Tattoo medical issues
A variety of medical issues can result from tattooing. Because it requires breaking the skin barrier, tattooing may carry health risks, including infection and allergic reactions. Modern tattooists reduce such risks by following universal precautions, working with single-use items, and sterilising their equipment after each use. Many jurisdictions require that tattooists have bloodborne pathogen training, such as is provided through the Red Cross and the U.S. Occupational Safety and Health Administration.
Dermatologists have observed rare but severe medical complications from tattoo pigments in the body, and have noted that people acquiring tattoos rarely assess health risks prior to receiving their tattoos. Some medical practitioners have recommended greater regulation of pigments used in tattoo ink. The wide range of pigments currently used in tattoo inks may create unforeseen health problems.
- 1 Infection
- 2 Reactions to inks
- 3 MRI complications
- 4 Dermal conditions
- 5 Delayed reactions
- 6 Other adverse effects
- 7 References
- 8 Case studies
Since tattoo instruments come in contact with blood and bodily fluids, diseases may be transmitted if the instruments are used on more than one person without being sterilised. However, infection from tattooing in clean and modern tattoo studios employing single-use needles is rare. With amateur tattoos, such as those applied in prisons, however, there is an elevated risk of infection. To address this problem, a programme was introduced in Canada as of the summer of 2005 that provides legal tattooing in prisons, both to reduce health risks and to provide inmates with a marketable skill. Inmates were to be trained to staff and operate the tattoo parlours once six of them opened successfully.
In the United States, the Red Cross prohibits a person who has received a tattoo from donating blood for 12 months (FDA 2000), unless the procedure was done in a state-regulated and licensed studio, using sterile technique. Not all states have a licensing program, meaning that people who receive tattoos in those states are subject to the 12-month deferral regardless of the hygienic standards of the studio. Similarly, the UK does not provide certification for tattooists, and blood donations are prohibited without exception for six months following a tattoo.
Infections that can theoretically be transmitted by the use of unsterilised tattoo equipment or contaminated ink include surface infections of the skin, hepatitis B, hepatitis C, tuberculosis, and HIV. However, no person in the United States is reported to have contracted HIV via a commercially-applied tattooing process. Washington state's OSHA studies have suggested that since the needles used in tattooing are not hollow, in the case of a needle stick injury the amount of fluids transmitted may be small enough that HIV would be difficult to transmit. Tetanus risk is reduced by having an up-to-date tetanus booster prior to being tattooed. According to the Centers for Disease Control and Prevention, of 13,387 hepatitis cases in the USA in 1995, 12 cases (0.09%) were associated with tattoo parlours; by comparison, 43 cases (0.32%) were associated with dentists' offices.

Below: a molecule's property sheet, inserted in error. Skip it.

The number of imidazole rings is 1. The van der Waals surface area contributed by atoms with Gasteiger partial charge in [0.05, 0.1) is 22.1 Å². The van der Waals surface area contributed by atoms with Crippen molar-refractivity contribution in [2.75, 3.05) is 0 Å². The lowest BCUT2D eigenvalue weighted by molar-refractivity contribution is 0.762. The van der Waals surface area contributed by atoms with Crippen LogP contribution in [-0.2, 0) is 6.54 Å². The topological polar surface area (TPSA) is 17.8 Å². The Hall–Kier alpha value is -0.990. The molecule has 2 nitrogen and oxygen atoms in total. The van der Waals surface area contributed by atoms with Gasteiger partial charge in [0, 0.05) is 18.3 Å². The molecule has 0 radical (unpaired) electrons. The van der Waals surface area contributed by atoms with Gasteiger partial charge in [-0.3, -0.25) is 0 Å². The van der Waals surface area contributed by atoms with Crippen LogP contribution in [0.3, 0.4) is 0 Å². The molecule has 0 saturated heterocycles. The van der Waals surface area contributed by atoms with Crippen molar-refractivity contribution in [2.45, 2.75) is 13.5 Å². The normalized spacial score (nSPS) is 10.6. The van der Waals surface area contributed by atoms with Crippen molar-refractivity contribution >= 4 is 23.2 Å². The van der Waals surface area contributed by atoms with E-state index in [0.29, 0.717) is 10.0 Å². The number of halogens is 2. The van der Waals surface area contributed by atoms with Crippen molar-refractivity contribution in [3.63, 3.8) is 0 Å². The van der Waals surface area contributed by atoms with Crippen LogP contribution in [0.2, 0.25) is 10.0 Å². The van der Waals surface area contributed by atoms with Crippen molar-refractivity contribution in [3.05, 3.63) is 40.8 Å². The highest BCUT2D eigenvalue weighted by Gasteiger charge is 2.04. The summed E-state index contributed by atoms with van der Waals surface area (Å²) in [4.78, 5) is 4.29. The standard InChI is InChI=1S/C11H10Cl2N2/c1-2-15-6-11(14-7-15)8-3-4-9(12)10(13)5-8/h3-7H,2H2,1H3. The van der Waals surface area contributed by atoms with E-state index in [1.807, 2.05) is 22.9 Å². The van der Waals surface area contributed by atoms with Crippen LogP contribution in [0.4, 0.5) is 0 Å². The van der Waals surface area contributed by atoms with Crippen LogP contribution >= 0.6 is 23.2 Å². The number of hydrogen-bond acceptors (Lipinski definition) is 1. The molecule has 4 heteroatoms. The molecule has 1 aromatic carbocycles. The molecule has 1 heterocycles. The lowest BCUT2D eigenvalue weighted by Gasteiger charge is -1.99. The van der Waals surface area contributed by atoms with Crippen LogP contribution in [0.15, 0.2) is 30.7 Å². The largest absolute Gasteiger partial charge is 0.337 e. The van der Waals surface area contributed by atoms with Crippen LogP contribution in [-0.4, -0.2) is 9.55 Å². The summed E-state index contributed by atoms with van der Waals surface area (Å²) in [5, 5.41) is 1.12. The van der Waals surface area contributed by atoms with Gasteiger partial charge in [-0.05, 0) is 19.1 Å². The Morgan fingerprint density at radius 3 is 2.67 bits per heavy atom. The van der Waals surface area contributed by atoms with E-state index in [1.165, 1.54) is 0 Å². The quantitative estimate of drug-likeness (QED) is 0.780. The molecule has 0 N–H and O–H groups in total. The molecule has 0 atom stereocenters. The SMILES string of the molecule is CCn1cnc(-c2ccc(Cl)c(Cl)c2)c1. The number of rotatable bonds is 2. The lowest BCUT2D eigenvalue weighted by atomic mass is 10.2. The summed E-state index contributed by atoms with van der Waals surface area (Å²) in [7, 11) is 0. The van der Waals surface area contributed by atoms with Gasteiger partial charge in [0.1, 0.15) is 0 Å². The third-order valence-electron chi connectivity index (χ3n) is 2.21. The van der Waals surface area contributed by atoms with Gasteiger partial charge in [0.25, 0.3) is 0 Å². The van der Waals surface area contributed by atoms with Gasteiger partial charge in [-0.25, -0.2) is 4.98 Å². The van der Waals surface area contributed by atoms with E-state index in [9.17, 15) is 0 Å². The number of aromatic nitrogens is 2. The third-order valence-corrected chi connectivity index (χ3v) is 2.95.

Reactions to inks
Perhaps due to the mechanism whereby the skin's immune system encapsulates pigment particles in fibrous tissue, tattoo inks have been described as "remarkably nonreactive histologically". However, some allergic reactions have been medically documented. No estimate of the overall incidence of allergic reactions to tattoo pigments exists. Allergies to latex are apparently more common than to inks; many artists will use non-latex gloves when requested.
Allergic reactions to tattoo pigments, while uncommon, are most often seen with red, yellow, and occasionally white. Reactions can be triggered by exposure to sunlight. People who are sensitive or allergic to certain metals may react to pigments in the skin with swelling and/or itching, and/or oozing of clear fluid called serum. Such reactions are quite rare, however, and some artists will recommend performing a test patch. Because the mercury and Azo-chemicals in red dyes are more commonly allergenic than other pigments, allergic reactions are most often seen in red tattoos. Less frequent allergic reactions to black, purple, and green pigments have also been noted.
Traditional metallic salts are prevalent in tattoo inks. A 3x5 inch tattoo may contain from 1 to 23 micrograms of lead; lead exposure has been linked to birth defects, cancer, and other reproductive harm. Organic pigments (i.e., non-heavy metal pigments) may also pose health concerns. A European Commission noted that close to 40% of organic tattoo colorants used in Europe had not been approved for cosmetic use, and that under 20% of colorants contained a carcinogenic aromatic amine.